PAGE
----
Famous Carnivals in Europe
There are many carnivals in Europe each year happening across this continent, in different countries, some of which are very famous. Here we discuss the best carnivals in Europe that you can attend. If you are interested in visiting other Europe’s offerings, check out some of the most beautiful national parks in Europe to visit for your next trip.
In fact, this beautiful continent has a lot to offer in terms of culture and magnificent landscape. These carnivals are just part of the heritage that has persisted throughout the years, showcasing what the previous cultures enjoyed spending time during some more troubling times.
Carnival of Binche in Belgium
This carnival, which became popular around the 14th century, was registered by UNESCO as the Masterpiece of the Oral and Intangible Heritage of Humanity. In this carnival, some men in Binche town of Belgium are licensed to wear a custom dress, known as Gilles, from Sunday morning before “Ash Wednesday,” where they dance, sing, and march in the streets until nightfall.
At the end of the event, these Gilles throw oranges toward the bystanders, and the people will throw the oranges back toward the Gilles. Orange is a symbol of happiness and a gift from Gilles that prevents evil spirits from entering the city.
Carnival of Basel in Switzerland
UNESCO registered this carnival in the list of Humanity’s Cultural Heritage in 2017. The history of this carnival dates back to about the 10th century. At this carnival, only particular people can wear some special clothes that have different and distinct looks.
Monday, after Ash Wednesday, for three days, people dance and perform rituals, and then on the last night, all electricity in the city of Basel is cut off, and the whole city sinks into total darkness, and the only light in the city emits from the lanterns carried by carnival people.
Up Helly Aa in Lerwick Scotland
This is the largest fire carnivals in Europe. The carnival dates back to the time the Norwegians and Vikings got together in the Scottish Peninsula. To end the harsh winter the main body of the Viking galley is pulled by the masked sailors into the city’s main square and set on fire by the torches. People celebrate and dance by the fire until morning.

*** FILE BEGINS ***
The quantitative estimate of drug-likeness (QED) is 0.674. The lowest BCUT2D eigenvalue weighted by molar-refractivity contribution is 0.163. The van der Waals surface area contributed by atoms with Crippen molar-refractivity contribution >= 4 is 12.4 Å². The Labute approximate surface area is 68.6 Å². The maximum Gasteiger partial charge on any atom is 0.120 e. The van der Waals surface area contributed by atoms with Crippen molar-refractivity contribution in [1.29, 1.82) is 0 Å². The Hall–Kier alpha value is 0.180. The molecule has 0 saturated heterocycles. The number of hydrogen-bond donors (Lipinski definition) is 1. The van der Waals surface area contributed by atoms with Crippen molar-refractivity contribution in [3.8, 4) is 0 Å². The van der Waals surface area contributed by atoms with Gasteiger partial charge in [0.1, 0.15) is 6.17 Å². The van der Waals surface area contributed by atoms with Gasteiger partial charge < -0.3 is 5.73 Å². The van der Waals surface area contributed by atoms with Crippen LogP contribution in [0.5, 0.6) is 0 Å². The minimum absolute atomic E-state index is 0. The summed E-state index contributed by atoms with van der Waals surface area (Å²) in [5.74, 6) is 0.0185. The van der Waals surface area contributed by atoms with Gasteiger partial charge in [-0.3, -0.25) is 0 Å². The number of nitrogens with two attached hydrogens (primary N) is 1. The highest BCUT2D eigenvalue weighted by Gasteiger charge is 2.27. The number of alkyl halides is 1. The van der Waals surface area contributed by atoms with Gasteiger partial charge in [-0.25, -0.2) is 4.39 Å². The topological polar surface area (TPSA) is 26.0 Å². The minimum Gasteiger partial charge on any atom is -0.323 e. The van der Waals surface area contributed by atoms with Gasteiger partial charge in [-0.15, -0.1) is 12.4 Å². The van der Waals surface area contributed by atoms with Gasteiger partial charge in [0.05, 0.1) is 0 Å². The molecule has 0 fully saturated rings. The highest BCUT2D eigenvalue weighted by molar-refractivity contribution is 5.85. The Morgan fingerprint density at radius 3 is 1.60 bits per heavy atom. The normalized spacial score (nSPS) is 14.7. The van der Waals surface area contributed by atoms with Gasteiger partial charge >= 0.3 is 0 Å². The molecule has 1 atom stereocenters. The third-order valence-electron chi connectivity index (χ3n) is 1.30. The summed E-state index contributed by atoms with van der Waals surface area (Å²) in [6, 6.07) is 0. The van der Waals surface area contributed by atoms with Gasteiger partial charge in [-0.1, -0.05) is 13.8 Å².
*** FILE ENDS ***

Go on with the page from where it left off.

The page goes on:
Dunkirk Carnival in Dunkirk France
Since 1676, this carnival has been in effect in respect of the times when fishermen had to leave the harbor for a six-month fishing period, and the most important part of the event is the fancy dress worn in honor of French naval commander and hero, Jean Bart.
Carnival of Ivrea in Italy
Maybe Valencia is famous for Tomato Carnival; however, in Iveria of Italy, orange fruit is considered a weapon. Its history goes back to medieval legend, when the city’s tyrant tried to rape a young commoner, and a rebellion in the city attacked and burned the palace, which is symbolically celebrated with the oranges four years later.
Shrove Tuesday in Lithuania
When the average winter nighttime temperature drops below -5 degrees Celsius, people in Lithuania take to the streets in special and unusual clothing and celebrate the glory and beauty of spring days with the symbol of the winter torch and folk music.
El Colacho Baby Jumping in Spain
It is one of the most extraordinary and unique carnivals in Europe that dates back to the 16th century. Also, it is known as baby jumping. At this event, children lie down on mattresses on the street, and men in symbolic evil yellow and red dresses with evil masks jump over them to ask for forgiveness for the sins they have committed before.